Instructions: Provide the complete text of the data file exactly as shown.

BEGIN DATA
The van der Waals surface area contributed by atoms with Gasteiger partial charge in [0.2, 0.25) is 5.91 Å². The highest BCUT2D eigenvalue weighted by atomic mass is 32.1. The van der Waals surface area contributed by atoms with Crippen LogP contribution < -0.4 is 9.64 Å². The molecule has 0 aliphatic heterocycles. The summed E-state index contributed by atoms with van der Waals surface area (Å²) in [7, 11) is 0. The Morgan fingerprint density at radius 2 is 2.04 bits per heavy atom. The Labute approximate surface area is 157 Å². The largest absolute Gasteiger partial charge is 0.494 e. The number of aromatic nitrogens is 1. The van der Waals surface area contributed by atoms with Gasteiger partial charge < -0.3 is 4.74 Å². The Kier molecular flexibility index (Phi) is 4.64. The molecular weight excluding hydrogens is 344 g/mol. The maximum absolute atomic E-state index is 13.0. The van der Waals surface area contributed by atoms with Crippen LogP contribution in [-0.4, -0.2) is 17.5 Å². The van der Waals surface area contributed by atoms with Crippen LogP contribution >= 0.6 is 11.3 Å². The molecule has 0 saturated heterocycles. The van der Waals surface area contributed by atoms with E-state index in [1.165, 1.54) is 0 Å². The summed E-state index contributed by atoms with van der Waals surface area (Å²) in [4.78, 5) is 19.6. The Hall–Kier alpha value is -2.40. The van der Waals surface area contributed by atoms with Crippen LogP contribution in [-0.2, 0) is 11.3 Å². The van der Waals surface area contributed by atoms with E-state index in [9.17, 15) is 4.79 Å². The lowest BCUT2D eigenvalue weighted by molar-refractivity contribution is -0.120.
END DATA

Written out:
The van der Waals surface area contributed by atoms with Gasteiger partial charge in [0.2, 0.25) is 5.91 Å². The highest BCUT2D eigenvalue weighted by atomic mass is 32.1. The van der Waals surface area contributed by atoms with Crippen LogP contribution < -0.4 is 9.64 Å². The molecule has 0 aliphatic heterocycles. The summed E-state index contributed by atoms with van der Waals surface area (Å²) in [7, 11) is 0. The Morgan fingerprint density at radius 2 is 2.04 bits per heavy atom. The Labute approximate surface area is 157 Å². The largest absolute Gasteiger partial charge is 0.494 e. The number of aromatic nitrogens is 1. The van der Waals surface area contributed by atoms with Gasteiger partial charge < -0.3 is 4.74 Å². The Kier molecular flexibility index (Phi) is 4.64. The molecular weight excluding hydrogens is 344 g/mol. The maximum absolute atomic E-state index is 13.0. The van der Waals surface area contributed by atoms with Crippen LogP contribution in [-0.4, -0.2) is 17.5 Å². The van der Waals surface area contributed by atoms with Crippen LogP contribution >= 0.6 is 11.3 Å². The molecule has 0 saturated heterocycles. The van der Waals surface area contributed by atoms with E-state index in [1.165, 1.54) is 0 Å². The summed E-state index contributed by atoms with van der Waals surface area (Å²) in [4.78, 5) is 19.6. The Hall–Kier alpha value is -2.40. The van der Waals surface area contributed by atoms with Crippen LogP contribution in [-0.2, 0) is 11.3 Å². The van der Waals surface area contributed by atoms with E-state index in [9.17, 15) is 4.79 Å². The lowest BCUT2D eigenvalue weighted by molar-refractivity contribution is -0.120.